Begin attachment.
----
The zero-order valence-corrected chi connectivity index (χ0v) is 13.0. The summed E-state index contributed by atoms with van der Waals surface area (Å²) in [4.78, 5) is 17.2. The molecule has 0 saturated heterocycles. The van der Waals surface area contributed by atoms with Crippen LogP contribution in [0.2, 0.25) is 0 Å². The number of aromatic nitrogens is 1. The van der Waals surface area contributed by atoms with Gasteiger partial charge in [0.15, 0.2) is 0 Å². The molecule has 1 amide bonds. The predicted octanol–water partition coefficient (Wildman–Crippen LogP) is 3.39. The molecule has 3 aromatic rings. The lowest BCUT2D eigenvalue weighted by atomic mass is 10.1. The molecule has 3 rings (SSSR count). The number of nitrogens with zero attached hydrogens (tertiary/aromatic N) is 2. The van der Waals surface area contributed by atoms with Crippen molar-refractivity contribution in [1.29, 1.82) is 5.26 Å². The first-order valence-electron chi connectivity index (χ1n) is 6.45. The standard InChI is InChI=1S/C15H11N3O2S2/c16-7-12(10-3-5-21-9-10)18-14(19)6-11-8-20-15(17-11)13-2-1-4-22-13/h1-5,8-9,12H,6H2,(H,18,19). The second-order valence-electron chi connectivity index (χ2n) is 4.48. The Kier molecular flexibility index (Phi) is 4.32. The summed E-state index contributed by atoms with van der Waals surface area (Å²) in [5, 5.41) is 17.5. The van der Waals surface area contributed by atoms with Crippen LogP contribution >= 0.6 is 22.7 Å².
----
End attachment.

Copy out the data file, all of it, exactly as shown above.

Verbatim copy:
The zero-order valence-corrected chi connectivity index (χ0v) is 13.0. The summed E-state index contributed by atoms with van der Waals surface area (Å²) in [4.78, 5) is 17.2. The molecule has 0 saturated heterocycles. The van der Waals surface area contributed by atoms with Crippen LogP contribution in [0.2, 0.25) is 0 Å². The number of aromatic nitrogens is 1. The van der Waals surface area contributed by atoms with Gasteiger partial charge in [0.15, 0.2) is 0 Å². The molecule has 1 amide bonds. The predicted octanol–water partition coefficient (Wildman–Crippen LogP) is 3.39. The molecule has 3 aromatic rings. The lowest BCUT2D eigenvalue weighted by atomic mass is 10.1. The molecule has 3 rings (SSSR count). The number of nitrogens with zero attached hydrogens (tertiary/aromatic N) is 2. The van der Waals surface area contributed by atoms with Crippen molar-refractivity contribution in [1.29, 1.82) is 5.26 Å². The first-order valence-electron chi connectivity index (χ1n) is 6.45. The standard InChI is InChI=1S/C15H11N3O2S2/c16-7-12(10-3-5-21-9-10)18-14(19)6-11-8-20-15(17-11)13-2-1-4-22-13/h1-5,8-9,12H,6H2,(H,18,19). The second-order valence-electron chi connectivity index (χ2n) is 4.48. The Kier molecular flexibility index (Phi) is 4.32. The summed E-state index contributed by atoms with van der Waals surface area (Å²) in [5, 5.41) is 17.5. The van der Waals surface area contributed by atoms with Crippen LogP contribution >= 0.6 is 22.7 Å².